S.F. No. 1843.
December 31, 1900.
MOTION to dismiss an appeal from a judgment of the Superior Court of the City and County of San Francisco. James M. Seawell, Judge.
The facts are stated in the opinion of the court.
W.A. Kirkwood, and W.C. Shepard, for Appellant.
Hepburn Wilkins, Wilson Wilson, T.J. Crowley, W.H.H. Hart, and Aylett R. Cotton, for Respondents.
Motion to dismiss the appeal. This action was brought to recover the amount of certain promissory notes executed by the respondent Kate C. Byrne, and held by the plaintiff. A complaint in intervention was filed by Henry I. Kowalsky, in which he claimed an interest in one of said notes. Judgment was rendered in the action in favor of the plaintiff, and against the defendants, and that the intervenor, Kowalsky, "take nothing by this action." From this judgment the intervenor has taken an appeal. A motion is now made in behalf of the defendants Kate C. Byrne and John E. Byrne to dismiss the appeal upon the ground, among others, that no notice of the appeal was served upon them.
The only evidence of service of the notice of appeal upon them, or either of them, is contained in an affidavit of Isidore Golden, a clerk of Kowalsky, who states therein that on the second day of December, 1898, he prepared typewritten notices of the appeal, and "left a copy at the office of Wilson Wilson, attorneys for Kate C. Byrne et al." It appears from the record that Wilson Wilson were the attorneys for the respondents Kate C. Byrne and John E. Byrne. It is not shown that the notice of appeal was ever received by these attorneys.
Section 940 of the Code of Civil Procedue requires the notice of appeal to be served "on the adverse party or his attorney"; and section 1015 declares that: "In all cases where a party has an attorney in the action or proceeding, the service of papers, when required, must be upon the attorney instead of the party." Section 1011 provides that if the service is personal, it is to be made by a delivery of the notice or other paper to the party or attorney on whom the service is required to be made. The section, moreover, provides for service in certain instances where such delivery cannot be made, as follows: "If upon an attorney, it may be made during his absence from his office by leaving the notice or other paper with his clerk therein, or with a person having charge thereof; or, when there is no person in the office, by leaving them between the hours of 8 in the morning and 6 in the afternoon, in a conspicuous place in the office; or, if it be not open so as to admit of such service, then by leaving them at the attorney's residence with some person of suitable age and discretion." The affidavit of service must show that all the requirements of the law to effect service have been complied with, and also the existence of the conditions authorizing service in the mode adopted. In the present case, the affidavit fails to show whether the attorneys for the respondent were absent from their office, or whether any clerk was present, or anybody in charge of the office, or at what time in the day the copy was left. Neither does it show whether the office was open or closed; and the statement that the affiant left it at the office is consistent with the fact that the office was closed, and that it was left outside of the door. If the office was open, the affidavit does not state that the notice was left "in a conspicuous place in the office," and, as was said in Doll v. Smith, 32 Cal. 476: "For aught that appears to the contrary, it may have been put in the stove or some other place where it was not likely to be found." In that case the statement in the affidavit that the affiant "served the within notice on the plaintiff by leaving a copy of the same at the office of J.G. Doll, plaintiff's attorney, in the town of Red Bluff, on the twenty-third day of July, 1866," was held to be insufficient proof of service, and the appeal was dismissed. In Gallardo v. Atlantic etc. Tel. Co., 49 Cal. 510, the statement of the affiant that he "left a true copy of the notice at the office of Crane Boyd, the attorneys for the defendant," was held not to show service of a notice of the settlement of a bill of exceptions. (See, also, Dalzell v. Superior Court, 67 Cal. 453.) Under these authorities it must be held that there is no proof of the service of the notice of appeal.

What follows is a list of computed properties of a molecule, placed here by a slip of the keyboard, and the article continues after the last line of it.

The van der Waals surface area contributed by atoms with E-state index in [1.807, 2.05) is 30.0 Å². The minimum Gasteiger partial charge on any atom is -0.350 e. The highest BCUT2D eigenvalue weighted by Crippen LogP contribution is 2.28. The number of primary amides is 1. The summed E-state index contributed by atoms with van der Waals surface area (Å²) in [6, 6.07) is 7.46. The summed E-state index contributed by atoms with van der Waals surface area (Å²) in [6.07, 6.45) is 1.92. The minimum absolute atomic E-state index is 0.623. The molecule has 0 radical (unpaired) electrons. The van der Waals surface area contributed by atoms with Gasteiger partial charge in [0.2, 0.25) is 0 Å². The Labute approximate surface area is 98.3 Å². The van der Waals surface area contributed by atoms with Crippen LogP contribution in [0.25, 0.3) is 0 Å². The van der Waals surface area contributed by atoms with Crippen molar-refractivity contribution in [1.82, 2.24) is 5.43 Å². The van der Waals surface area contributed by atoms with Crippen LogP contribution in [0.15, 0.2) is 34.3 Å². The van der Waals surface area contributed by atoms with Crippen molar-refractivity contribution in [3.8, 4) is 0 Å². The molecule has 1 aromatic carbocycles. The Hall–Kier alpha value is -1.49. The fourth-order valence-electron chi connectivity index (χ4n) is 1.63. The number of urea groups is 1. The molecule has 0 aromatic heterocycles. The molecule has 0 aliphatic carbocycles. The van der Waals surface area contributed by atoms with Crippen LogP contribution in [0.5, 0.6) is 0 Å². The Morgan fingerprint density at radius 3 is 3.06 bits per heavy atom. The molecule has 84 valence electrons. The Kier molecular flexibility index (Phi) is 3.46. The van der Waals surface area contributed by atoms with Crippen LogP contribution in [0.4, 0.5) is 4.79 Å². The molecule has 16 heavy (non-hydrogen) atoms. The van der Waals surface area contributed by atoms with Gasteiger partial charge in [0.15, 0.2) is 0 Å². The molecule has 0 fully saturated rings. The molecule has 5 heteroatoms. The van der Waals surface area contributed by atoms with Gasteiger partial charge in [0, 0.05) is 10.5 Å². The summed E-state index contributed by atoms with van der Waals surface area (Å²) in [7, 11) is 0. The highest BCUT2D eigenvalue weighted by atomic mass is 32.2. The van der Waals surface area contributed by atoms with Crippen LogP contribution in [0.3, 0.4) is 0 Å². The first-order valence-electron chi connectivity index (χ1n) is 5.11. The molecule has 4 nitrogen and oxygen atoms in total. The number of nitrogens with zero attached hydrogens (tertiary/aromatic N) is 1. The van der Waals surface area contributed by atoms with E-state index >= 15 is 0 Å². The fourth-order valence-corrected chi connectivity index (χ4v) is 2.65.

The appeal of the intervenor, Kowalsky, is dismissed as to the respondents Kate C. Byrne and John E. Byrne.
Van Dyke, J., and Garoutte, J., concurred.